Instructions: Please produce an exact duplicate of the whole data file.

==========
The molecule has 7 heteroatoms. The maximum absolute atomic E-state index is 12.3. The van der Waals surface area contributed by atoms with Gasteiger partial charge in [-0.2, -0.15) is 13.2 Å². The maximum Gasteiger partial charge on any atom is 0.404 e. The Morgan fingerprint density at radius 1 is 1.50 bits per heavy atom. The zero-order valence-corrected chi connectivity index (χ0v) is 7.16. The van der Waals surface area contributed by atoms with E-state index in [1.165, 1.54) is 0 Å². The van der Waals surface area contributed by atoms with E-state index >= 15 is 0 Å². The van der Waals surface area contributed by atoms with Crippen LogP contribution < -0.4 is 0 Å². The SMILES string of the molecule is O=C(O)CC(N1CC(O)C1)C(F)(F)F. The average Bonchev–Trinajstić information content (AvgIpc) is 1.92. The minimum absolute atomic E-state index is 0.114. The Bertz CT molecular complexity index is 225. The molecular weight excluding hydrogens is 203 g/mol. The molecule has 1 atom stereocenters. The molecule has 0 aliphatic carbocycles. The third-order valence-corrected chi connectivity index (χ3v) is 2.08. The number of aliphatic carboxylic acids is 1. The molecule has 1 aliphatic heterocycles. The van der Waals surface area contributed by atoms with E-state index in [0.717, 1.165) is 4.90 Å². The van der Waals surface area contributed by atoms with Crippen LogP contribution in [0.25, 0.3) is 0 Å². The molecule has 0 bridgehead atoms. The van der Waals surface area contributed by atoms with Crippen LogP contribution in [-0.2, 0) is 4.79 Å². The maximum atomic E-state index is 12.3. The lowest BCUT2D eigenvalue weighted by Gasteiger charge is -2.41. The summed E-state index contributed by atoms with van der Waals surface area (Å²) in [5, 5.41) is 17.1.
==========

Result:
The molecule has 7 heteroatoms. The maximum absolute atomic E-state index is 12.3. The van der Waals surface area contributed by atoms with Gasteiger partial charge in [-0.2, -0.15) is 13.2 Å². The maximum Gasteiger partial charge on any atom is 0.404 e. The Morgan fingerprint density at radius 1 is 1.50 bits per heavy atom. The zero-order valence-corrected chi connectivity index (χ0v) is 7.16. The van der Waals surface area contributed by atoms with E-state index in [1.165, 1.54) is 0 Å². The van der Waals surface area contributed by atoms with E-state index >= 15 is 0 Å². The van der Waals surface area contributed by atoms with Crippen LogP contribution < -0.4 is 0 Å². The SMILES string of the molecule is O=C(O)CC(N1CC(O)C1)C(F)(F)F. The average Bonchev–Trinajstić information content (AvgIpc) is 1.92. The minimum absolute atomic E-state index is 0.114. The Bertz CT molecular complexity index is 225. The molecular weight excluding hydrogens is 203 g/mol. The molecule has 1 atom stereocenters. The molecule has 0 aliphatic carbocycles. The third-order valence-corrected chi connectivity index (χ3v) is 2.08. The number of aliphatic carboxylic acids is 1. The molecule has 1 aliphatic heterocycles. The van der Waals surface area contributed by atoms with E-state index in [0.717, 1.165) is 4.90 Å². The van der Waals surface area contributed by atoms with Crippen LogP contribution in [0.25, 0.3) is 0 Å². The molecule has 0 bridgehead atoms. The van der Waals surface area contributed by atoms with Crippen LogP contribution in [-0.2, 0) is 4.79 Å². The maximum atomic E-state index is 12.3. The lowest BCUT2D eigenvalue weighted by Gasteiger charge is -2.41. The summed E-state index contributed by atoms with van der Waals surface area (Å²) in [5, 5.41) is 17.1.